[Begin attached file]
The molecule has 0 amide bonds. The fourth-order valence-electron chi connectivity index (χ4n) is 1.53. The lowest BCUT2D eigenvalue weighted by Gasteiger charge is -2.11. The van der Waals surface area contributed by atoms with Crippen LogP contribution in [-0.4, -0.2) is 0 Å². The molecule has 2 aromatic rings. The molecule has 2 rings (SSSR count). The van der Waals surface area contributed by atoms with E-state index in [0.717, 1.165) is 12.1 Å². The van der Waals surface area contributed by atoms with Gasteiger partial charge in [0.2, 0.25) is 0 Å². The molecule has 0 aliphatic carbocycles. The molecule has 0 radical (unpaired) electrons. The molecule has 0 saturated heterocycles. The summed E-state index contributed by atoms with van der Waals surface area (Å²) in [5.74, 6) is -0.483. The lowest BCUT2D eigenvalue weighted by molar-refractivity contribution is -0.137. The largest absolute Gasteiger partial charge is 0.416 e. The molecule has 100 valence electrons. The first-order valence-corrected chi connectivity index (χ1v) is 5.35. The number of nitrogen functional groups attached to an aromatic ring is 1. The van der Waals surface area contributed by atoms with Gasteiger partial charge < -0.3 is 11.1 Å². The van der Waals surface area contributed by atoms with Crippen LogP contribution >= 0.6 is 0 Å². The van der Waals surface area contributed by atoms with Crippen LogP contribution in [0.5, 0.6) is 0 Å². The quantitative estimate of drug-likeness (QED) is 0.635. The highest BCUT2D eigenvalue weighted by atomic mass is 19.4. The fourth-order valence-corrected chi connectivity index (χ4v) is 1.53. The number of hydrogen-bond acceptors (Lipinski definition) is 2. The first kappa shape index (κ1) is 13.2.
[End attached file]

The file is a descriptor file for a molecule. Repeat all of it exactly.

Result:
The molecule has 0 amide bonds. The fourth-order valence-electron chi connectivity index (χ4n) is 1.53. The lowest BCUT2D eigenvalue weighted by Gasteiger charge is -2.11. The van der Waals surface area contributed by atoms with Crippen LogP contribution in [-0.4, -0.2) is 0 Å². The molecule has 2 aromatic rings. The molecule has 2 rings (SSSR count). The van der Waals surface area contributed by atoms with E-state index in [0.717, 1.165) is 12.1 Å². The van der Waals surface area contributed by atoms with Gasteiger partial charge in [0.2, 0.25) is 0 Å². The molecule has 0 aliphatic carbocycles. The molecule has 0 radical (unpaired) electrons. The molecule has 0 saturated heterocycles. The summed E-state index contributed by atoms with van der Waals surface area (Å²) in [5.74, 6) is -0.483. The lowest BCUT2D eigenvalue weighted by molar-refractivity contribution is -0.137. The largest absolute Gasteiger partial charge is 0.416 e. The molecule has 100 valence electrons. The first-order valence-corrected chi connectivity index (χ1v) is 5.35. The number of nitrogen functional groups attached to an aromatic ring is 1. The van der Waals surface area contributed by atoms with Gasteiger partial charge < -0.3 is 11.1 Å². The van der Waals surface area contributed by atoms with Crippen LogP contribution >= 0.6 is 0 Å². The van der Waals surface area contributed by atoms with Crippen LogP contribution in [0.5, 0.6) is 0 Å². The quantitative estimate of drug-likeness (QED) is 0.635. The highest BCUT2D eigenvalue weighted by atomic mass is 19.4. The fourth-order valence-corrected chi connectivity index (χ4v) is 1.53. The number of hydrogen-bond acceptors (Lipinski definition) is 2. The first kappa shape index (κ1) is 13.2.